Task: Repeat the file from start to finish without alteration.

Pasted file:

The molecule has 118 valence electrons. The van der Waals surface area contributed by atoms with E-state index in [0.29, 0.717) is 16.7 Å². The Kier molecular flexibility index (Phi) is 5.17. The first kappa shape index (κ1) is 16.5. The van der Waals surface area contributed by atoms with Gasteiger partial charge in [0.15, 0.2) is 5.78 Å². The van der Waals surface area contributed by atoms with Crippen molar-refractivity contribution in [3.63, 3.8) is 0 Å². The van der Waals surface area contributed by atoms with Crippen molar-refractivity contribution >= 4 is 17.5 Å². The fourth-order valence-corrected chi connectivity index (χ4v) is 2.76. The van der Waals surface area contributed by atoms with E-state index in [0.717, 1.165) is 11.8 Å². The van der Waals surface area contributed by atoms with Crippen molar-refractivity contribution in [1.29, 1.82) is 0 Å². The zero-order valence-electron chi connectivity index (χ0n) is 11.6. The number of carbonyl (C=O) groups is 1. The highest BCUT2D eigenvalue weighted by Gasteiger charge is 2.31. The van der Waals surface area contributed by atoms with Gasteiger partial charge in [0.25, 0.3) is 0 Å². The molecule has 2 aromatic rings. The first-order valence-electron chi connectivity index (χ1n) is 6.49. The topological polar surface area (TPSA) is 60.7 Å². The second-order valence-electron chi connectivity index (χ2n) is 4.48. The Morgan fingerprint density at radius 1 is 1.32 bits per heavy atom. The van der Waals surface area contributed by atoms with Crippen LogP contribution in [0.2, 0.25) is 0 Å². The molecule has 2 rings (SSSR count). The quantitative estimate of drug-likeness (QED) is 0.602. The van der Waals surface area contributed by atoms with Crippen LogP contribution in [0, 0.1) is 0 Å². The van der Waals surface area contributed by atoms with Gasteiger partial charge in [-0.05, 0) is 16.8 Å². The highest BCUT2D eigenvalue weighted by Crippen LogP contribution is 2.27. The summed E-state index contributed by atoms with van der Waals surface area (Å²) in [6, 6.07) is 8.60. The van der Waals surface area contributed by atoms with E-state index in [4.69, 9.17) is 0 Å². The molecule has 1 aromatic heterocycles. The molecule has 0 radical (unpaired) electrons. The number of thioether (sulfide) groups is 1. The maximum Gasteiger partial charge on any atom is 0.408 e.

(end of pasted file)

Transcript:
The molecule has 118 valence electrons. The van der Waals surface area contributed by atoms with E-state index in [0.29, 0.717) is 16.7 Å². The Kier molecular flexibility index (Phi) is 5.17. The first kappa shape index (κ1) is 16.5. The van der Waals surface area contributed by atoms with Gasteiger partial charge in [0.15, 0.2) is 5.78 Å². The van der Waals surface area contributed by atoms with Crippen molar-refractivity contribution in [3.63, 3.8) is 0 Å². The van der Waals surface area contributed by atoms with Crippen molar-refractivity contribution >= 4 is 17.5 Å². The fourth-order valence-corrected chi connectivity index (χ4v) is 2.76. The van der Waals surface area contributed by atoms with E-state index in [0.717, 1.165) is 11.8 Å². The van der Waals surface area contributed by atoms with Crippen molar-refractivity contribution in [1.29, 1.82) is 0 Å². The zero-order valence-electron chi connectivity index (χ0n) is 11.6. The number of carbonyl (C=O) groups is 1. The highest BCUT2D eigenvalue weighted by Gasteiger charge is 2.31. The van der Waals surface area contributed by atoms with Gasteiger partial charge in [0.25, 0.3) is 0 Å². The molecule has 2 aromatic rings. The first-order valence-electron chi connectivity index (χ1n) is 6.49. The topological polar surface area (TPSA) is 60.7 Å². The second-order valence-electron chi connectivity index (χ2n) is 4.48. The Morgan fingerprint density at radius 1 is 1.32 bits per heavy atom. The van der Waals surface area contributed by atoms with Crippen LogP contribution in [0.2, 0.25) is 0 Å². The molecule has 2 rings (SSSR count). The quantitative estimate of drug-likeness (QED) is 0.602. The van der Waals surface area contributed by atoms with Crippen LogP contribution in [0, 0.1) is 0 Å². The van der Waals surface area contributed by atoms with Gasteiger partial charge in [-0.05, 0) is 16.8 Å². The highest BCUT2D eigenvalue weighted by Crippen LogP contribution is 2.27. The summed E-state index contributed by atoms with van der Waals surface area (Å²) in [6, 6.07) is 8.60. The van der Waals surface area contributed by atoms with E-state index in [4.69, 9.17) is 0 Å². The molecule has 1 aromatic heterocycles. The molecule has 0 radical (unpaired) electrons. The number of thioether (sulfide) groups is 1. The maximum Gasteiger partial charge on any atom is 0.408 e.